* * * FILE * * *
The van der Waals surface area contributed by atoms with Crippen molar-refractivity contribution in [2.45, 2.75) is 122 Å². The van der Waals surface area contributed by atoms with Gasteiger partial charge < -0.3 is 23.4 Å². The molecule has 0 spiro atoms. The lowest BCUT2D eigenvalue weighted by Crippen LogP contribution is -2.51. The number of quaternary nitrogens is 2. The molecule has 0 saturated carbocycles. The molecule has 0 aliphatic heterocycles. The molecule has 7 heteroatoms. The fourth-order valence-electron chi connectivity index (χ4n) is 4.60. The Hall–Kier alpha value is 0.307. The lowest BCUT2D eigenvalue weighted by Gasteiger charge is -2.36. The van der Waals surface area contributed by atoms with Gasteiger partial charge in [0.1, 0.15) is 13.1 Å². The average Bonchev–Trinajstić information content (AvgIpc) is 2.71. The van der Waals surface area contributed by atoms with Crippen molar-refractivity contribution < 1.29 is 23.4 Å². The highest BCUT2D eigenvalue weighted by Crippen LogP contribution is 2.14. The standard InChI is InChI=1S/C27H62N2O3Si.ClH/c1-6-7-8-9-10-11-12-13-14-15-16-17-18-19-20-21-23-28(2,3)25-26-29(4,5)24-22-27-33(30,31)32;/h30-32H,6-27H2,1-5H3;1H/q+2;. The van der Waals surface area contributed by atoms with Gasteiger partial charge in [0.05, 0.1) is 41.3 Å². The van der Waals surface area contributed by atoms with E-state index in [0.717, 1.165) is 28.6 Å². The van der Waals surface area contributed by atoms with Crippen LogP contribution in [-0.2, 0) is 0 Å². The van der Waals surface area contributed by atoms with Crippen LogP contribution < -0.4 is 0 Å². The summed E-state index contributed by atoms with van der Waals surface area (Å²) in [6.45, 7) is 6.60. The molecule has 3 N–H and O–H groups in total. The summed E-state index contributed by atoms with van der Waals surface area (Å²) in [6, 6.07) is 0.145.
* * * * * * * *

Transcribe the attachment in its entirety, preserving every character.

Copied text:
The van der Waals surface area contributed by atoms with Crippen molar-refractivity contribution in [2.45, 2.75) is 122 Å². The van der Waals surface area contributed by atoms with Gasteiger partial charge < -0.3 is 23.4 Å². The molecule has 0 spiro atoms. The lowest BCUT2D eigenvalue weighted by Crippen LogP contribution is -2.51. The number of quaternary nitrogens is 2. The molecule has 0 saturated carbocycles. The molecule has 0 aliphatic heterocycles. The molecule has 7 heteroatoms. The fourth-order valence-electron chi connectivity index (χ4n) is 4.60. The Hall–Kier alpha value is 0.307. The lowest BCUT2D eigenvalue weighted by Gasteiger charge is -2.36. The van der Waals surface area contributed by atoms with Gasteiger partial charge in [0.1, 0.15) is 13.1 Å². The average Bonchev–Trinajstić information content (AvgIpc) is 2.71. The van der Waals surface area contributed by atoms with Crippen molar-refractivity contribution < 1.29 is 23.4 Å². The highest BCUT2D eigenvalue weighted by Crippen LogP contribution is 2.14. The standard InChI is InChI=1S/C27H62N2O3Si.ClH/c1-6-7-8-9-10-11-12-13-14-15-16-17-18-19-20-21-23-28(2,3)25-26-29(4,5)24-22-27-33(30,31)32;/h30-32H,6-27H2,1-5H3;1H/q+2;. The van der Waals surface area contributed by atoms with Gasteiger partial charge in [0.05, 0.1) is 41.3 Å². The van der Waals surface area contributed by atoms with E-state index in [0.717, 1.165) is 28.6 Å². The van der Waals surface area contributed by atoms with Crippen LogP contribution in [-0.2, 0) is 0 Å². The van der Waals surface area contributed by atoms with Crippen LogP contribution < -0.4 is 0 Å². The summed E-state index contributed by atoms with van der Waals surface area (Å²) in [6.45, 7) is 6.60. The molecule has 3 N–H and O–H groups in total. The summed E-state index contributed by atoms with van der Waals surface area (Å²) in [6, 6.07) is 0.145.